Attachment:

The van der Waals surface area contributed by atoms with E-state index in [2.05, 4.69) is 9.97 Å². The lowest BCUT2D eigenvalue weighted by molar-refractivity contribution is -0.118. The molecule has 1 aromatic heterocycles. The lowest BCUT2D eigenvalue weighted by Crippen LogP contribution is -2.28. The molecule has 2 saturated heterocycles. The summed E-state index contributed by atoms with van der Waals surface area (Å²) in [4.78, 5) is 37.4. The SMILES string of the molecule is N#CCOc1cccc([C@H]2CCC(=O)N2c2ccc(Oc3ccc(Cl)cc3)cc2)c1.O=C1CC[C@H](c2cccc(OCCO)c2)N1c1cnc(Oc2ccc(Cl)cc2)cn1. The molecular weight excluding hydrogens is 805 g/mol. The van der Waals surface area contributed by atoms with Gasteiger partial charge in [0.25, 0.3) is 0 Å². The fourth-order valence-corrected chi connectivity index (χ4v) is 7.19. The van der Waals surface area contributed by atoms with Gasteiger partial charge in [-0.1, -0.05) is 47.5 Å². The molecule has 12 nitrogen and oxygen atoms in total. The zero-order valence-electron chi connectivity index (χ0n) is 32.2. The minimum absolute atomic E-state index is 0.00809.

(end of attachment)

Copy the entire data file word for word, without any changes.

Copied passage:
The van der Waals surface area contributed by atoms with E-state index in [2.05, 4.69) is 9.97 Å². The lowest BCUT2D eigenvalue weighted by molar-refractivity contribution is -0.118. The molecule has 1 aromatic heterocycles. The lowest BCUT2D eigenvalue weighted by Crippen LogP contribution is -2.28. The molecule has 2 saturated heterocycles. The summed E-state index contributed by atoms with van der Waals surface area (Å²) in [4.78, 5) is 37.4. The SMILES string of the molecule is N#CCOc1cccc([C@H]2CCC(=O)N2c2ccc(Oc3ccc(Cl)cc3)cc2)c1.O=C1CC[C@H](c2cccc(OCCO)c2)N1c1cnc(Oc2ccc(Cl)cc2)cn1. The molecular weight excluding hydrogens is 805 g/mol. The van der Waals surface area contributed by atoms with Gasteiger partial charge in [0.25, 0.3) is 0 Å². The fourth-order valence-corrected chi connectivity index (χ4v) is 7.19. The van der Waals surface area contributed by atoms with Gasteiger partial charge in [-0.1, -0.05) is 47.5 Å². The molecule has 12 nitrogen and oxygen atoms in total. The zero-order valence-electron chi connectivity index (χ0n) is 32.2. The minimum absolute atomic E-state index is 0.00809.